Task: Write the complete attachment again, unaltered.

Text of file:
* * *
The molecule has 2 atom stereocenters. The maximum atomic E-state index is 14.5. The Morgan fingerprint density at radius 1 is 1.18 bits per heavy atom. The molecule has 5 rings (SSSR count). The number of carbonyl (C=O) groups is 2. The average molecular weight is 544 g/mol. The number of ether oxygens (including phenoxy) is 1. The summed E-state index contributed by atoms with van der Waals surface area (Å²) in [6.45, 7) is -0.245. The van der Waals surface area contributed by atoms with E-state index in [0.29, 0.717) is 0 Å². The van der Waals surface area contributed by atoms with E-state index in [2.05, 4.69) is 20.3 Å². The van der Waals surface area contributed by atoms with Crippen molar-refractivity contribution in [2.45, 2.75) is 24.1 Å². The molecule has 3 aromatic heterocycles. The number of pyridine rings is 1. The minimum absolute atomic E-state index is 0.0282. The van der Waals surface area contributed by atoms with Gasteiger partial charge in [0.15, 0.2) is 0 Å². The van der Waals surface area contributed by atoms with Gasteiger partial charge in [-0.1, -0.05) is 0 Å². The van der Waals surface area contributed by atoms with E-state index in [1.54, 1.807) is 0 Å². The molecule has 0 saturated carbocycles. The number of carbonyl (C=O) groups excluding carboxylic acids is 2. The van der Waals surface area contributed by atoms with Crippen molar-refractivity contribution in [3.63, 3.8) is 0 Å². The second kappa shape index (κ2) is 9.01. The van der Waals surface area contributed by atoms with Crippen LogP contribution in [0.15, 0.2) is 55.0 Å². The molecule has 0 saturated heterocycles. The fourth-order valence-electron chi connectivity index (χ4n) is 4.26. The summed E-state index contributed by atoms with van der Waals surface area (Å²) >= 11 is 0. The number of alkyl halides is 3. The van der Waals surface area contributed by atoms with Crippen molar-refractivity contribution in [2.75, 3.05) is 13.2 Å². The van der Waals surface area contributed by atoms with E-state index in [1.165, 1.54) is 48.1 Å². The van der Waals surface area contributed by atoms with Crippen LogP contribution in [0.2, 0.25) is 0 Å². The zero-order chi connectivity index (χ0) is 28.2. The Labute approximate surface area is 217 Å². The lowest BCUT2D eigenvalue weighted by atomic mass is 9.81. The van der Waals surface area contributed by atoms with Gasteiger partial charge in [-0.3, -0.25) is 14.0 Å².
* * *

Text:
The molecule has 2 atom stereocenters. The maximum atomic E-state index is 14.5. The Morgan fingerprint density at radius 1 is 1.18 bits per heavy atom. The molecule has 5 rings (SSSR count). The number of carbonyl (C=O) groups is 2. The average molecular weight is 544 g/mol. The number of ether oxygens (including phenoxy) is 1. The summed E-state index contributed by atoms with van der Waals surface area (Å²) in [6.45, 7) is -0.245. The van der Waals surface area contributed by atoms with E-state index in [0.29, 0.717) is 0 Å². The van der Waals surface area contributed by atoms with E-state index in [2.05, 4.69) is 20.3 Å². The van der Waals surface area contributed by atoms with Crippen molar-refractivity contribution in [2.45, 2.75) is 24.1 Å². The molecule has 3 aromatic heterocycles. The number of pyridine rings is 1. The minimum absolute atomic E-state index is 0.0282. The van der Waals surface area contributed by atoms with Gasteiger partial charge in [0.15, 0.2) is 0 Å². The van der Waals surface area contributed by atoms with Gasteiger partial charge in [-0.1, -0.05) is 0 Å². The van der Waals surface area contributed by atoms with E-state index in [1.54, 1.807) is 0 Å². The molecule has 0 saturated carbocycles. The number of carbonyl (C=O) groups excluding carboxylic acids is 2. The van der Waals surface area contributed by atoms with Crippen molar-refractivity contribution in [3.63, 3.8) is 0 Å². The second kappa shape index (κ2) is 9.01. The van der Waals surface area contributed by atoms with Crippen LogP contribution in [0.15, 0.2) is 55.0 Å². The molecule has 0 saturated heterocycles. The fourth-order valence-electron chi connectivity index (χ4n) is 4.26. The summed E-state index contributed by atoms with van der Waals surface area (Å²) >= 11 is 0. The number of alkyl halides is 3. The van der Waals surface area contributed by atoms with Crippen molar-refractivity contribution in [2.75, 3.05) is 13.2 Å². The van der Waals surface area contributed by atoms with E-state index in [1.165, 1.54) is 48.1 Å². The van der Waals surface area contributed by atoms with Crippen LogP contribution in [0.2, 0.25) is 0 Å². The zero-order chi connectivity index (χ0) is 28.2. The Labute approximate surface area is 217 Å². The lowest BCUT2D eigenvalue weighted by atomic mass is 9.81. The van der Waals surface area contributed by atoms with Gasteiger partial charge in [-0.3, -0.25) is 14.0 Å².